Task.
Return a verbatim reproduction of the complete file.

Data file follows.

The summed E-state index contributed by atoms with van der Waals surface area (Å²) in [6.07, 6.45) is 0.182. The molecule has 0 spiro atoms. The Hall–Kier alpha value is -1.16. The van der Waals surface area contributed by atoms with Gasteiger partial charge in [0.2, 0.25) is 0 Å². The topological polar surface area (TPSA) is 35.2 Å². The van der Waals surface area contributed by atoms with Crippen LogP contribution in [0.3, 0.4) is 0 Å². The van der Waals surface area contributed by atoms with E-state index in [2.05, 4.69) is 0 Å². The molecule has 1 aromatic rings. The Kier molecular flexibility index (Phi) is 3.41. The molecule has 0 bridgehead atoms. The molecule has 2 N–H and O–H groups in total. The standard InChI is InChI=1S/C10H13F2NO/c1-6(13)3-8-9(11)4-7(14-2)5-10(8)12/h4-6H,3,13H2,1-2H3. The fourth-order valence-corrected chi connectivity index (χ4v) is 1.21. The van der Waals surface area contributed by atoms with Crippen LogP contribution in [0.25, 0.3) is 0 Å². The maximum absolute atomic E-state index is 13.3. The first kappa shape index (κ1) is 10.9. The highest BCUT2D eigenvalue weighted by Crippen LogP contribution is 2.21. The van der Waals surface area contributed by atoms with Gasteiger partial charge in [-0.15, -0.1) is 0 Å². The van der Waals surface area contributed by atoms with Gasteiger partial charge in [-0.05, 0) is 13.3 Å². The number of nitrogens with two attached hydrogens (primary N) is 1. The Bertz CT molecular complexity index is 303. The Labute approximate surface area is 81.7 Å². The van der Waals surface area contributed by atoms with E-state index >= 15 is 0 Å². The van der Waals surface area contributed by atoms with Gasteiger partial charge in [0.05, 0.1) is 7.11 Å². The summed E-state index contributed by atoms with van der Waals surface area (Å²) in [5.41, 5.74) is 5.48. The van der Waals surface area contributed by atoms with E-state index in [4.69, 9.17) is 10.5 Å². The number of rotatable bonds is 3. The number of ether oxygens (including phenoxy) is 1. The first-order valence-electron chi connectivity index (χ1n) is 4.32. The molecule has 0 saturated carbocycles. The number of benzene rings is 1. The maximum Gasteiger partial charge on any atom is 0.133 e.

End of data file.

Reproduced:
The summed E-state index contributed by atoms with van der Waals surface area (Å²) in [6.07, 6.45) is 0.182. The molecule has 0 spiro atoms. The Hall–Kier alpha value is -1.16. The van der Waals surface area contributed by atoms with Gasteiger partial charge in [0.2, 0.25) is 0 Å². The topological polar surface area (TPSA) is 35.2 Å². The van der Waals surface area contributed by atoms with Crippen LogP contribution in [0.3, 0.4) is 0 Å². The van der Waals surface area contributed by atoms with E-state index in [2.05, 4.69) is 0 Å². The molecule has 1 aromatic rings. The Kier molecular flexibility index (Phi) is 3.41. The molecule has 0 bridgehead atoms. The molecule has 2 N–H and O–H groups in total. The standard InChI is InChI=1S/C10H13F2NO/c1-6(13)3-8-9(11)4-7(14-2)5-10(8)12/h4-6H,3,13H2,1-2H3. The fourth-order valence-corrected chi connectivity index (χ4v) is 1.21. The van der Waals surface area contributed by atoms with Crippen LogP contribution in [0.25, 0.3) is 0 Å². The maximum absolute atomic E-state index is 13.3. The first kappa shape index (κ1) is 10.9. The highest BCUT2D eigenvalue weighted by Crippen LogP contribution is 2.21. The van der Waals surface area contributed by atoms with Gasteiger partial charge in [-0.15, -0.1) is 0 Å². The van der Waals surface area contributed by atoms with Gasteiger partial charge in [-0.05, 0) is 13.3 Å². The number of nitrogens with two attached hydrogens (primary N) is 1. The Bertz CT molecular complexity index is 303. The Labute approximate surface area is 81.7 Å². The van der Waals surface area contributed by atoms with E-state index >= 15 is 0 Å². The van der Waals surface area contributed by atoms with Gasteiger partial charge in [0.05, 0.1) is 7.11 Å². The summed E-state index contributed by atoms with van der Waals surface area (Å²) in [5.41, 5.74) is 5.48. The van der Waals surface area contributed by atoms with E-state index in [4.69, 9.17) is 10.5 Å². The number of rotatable bonds is 3. The number of ether oxygens (including phenoxy) is 1. The first-order valence-electron chi connectivity index (χ1n) is 4.32. The molecule has 0 saturated carbocycles. The number of benzene rings is 1. The maximum Gasteiger partial charge on any atom is 0.133 e.